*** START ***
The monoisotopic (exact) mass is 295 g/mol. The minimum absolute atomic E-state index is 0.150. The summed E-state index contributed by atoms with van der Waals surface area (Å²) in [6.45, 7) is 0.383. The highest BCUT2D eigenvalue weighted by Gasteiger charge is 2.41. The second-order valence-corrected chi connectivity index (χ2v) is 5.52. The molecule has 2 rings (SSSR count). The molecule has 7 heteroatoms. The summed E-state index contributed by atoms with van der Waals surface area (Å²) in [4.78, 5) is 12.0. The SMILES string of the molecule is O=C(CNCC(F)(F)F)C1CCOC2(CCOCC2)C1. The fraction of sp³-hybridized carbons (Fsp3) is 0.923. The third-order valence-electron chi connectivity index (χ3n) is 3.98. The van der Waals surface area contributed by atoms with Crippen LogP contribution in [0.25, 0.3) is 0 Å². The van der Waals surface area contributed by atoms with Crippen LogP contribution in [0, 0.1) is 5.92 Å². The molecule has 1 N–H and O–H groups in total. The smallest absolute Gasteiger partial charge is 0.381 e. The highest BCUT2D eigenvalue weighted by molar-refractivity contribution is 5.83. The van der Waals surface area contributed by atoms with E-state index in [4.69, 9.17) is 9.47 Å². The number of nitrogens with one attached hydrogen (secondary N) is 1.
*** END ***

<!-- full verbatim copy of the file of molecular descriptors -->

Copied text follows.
The monoisotopic (exact) mass is 295 g/mol. The minimum absolute atomic E-state index is 0.150. The summed E-state index contributed by atoms with van der Waals surface area (Å²) in [6.45, 7) is 0.383. The highest BCUT2D eigenvalue weighted by Gasteiger charge is 2.41. The second-order valence-corrected chi connectivity index (χ2v) is 5.52. The molecule has 2 rings (SSSR count). The molecule has 7 heteroatoms. The summed E-state index contributed by atoms with van der Waals surface area (Å²) in [4.78, 5) is 12.0. The SMILES string of the molecule is O=C(CNCC(F)(F)F)C1CCOC2(CCOCC2)C1. The fraction of sp³-hybridized carbons (Fsp3) is 0.923. The third-order valence-electron chi connectivity index (χ3n) is 3.98. The van der Waals surface area contributed by atoms with Crippen LogP contribution in [0.25, 0.3) is 0 Å². The van der Waals surface area contributed by atoms with Crippen LogP contribution in [0, 0.1) is 5.92 Å². The molecule has 1 N–H and O–H groups in total. The smallest absolute Gasteiger partial charge is 0.381 e. The highest BCUT2D eigenvalue weighted by molar-refractivity contribution is 5.83. The van der Waals surface area contributed by atoms with E-state index in [4.69, 9.17) is 9.47 Å². The number of nitrogens with one attached hydrogen (secondary N) is 1.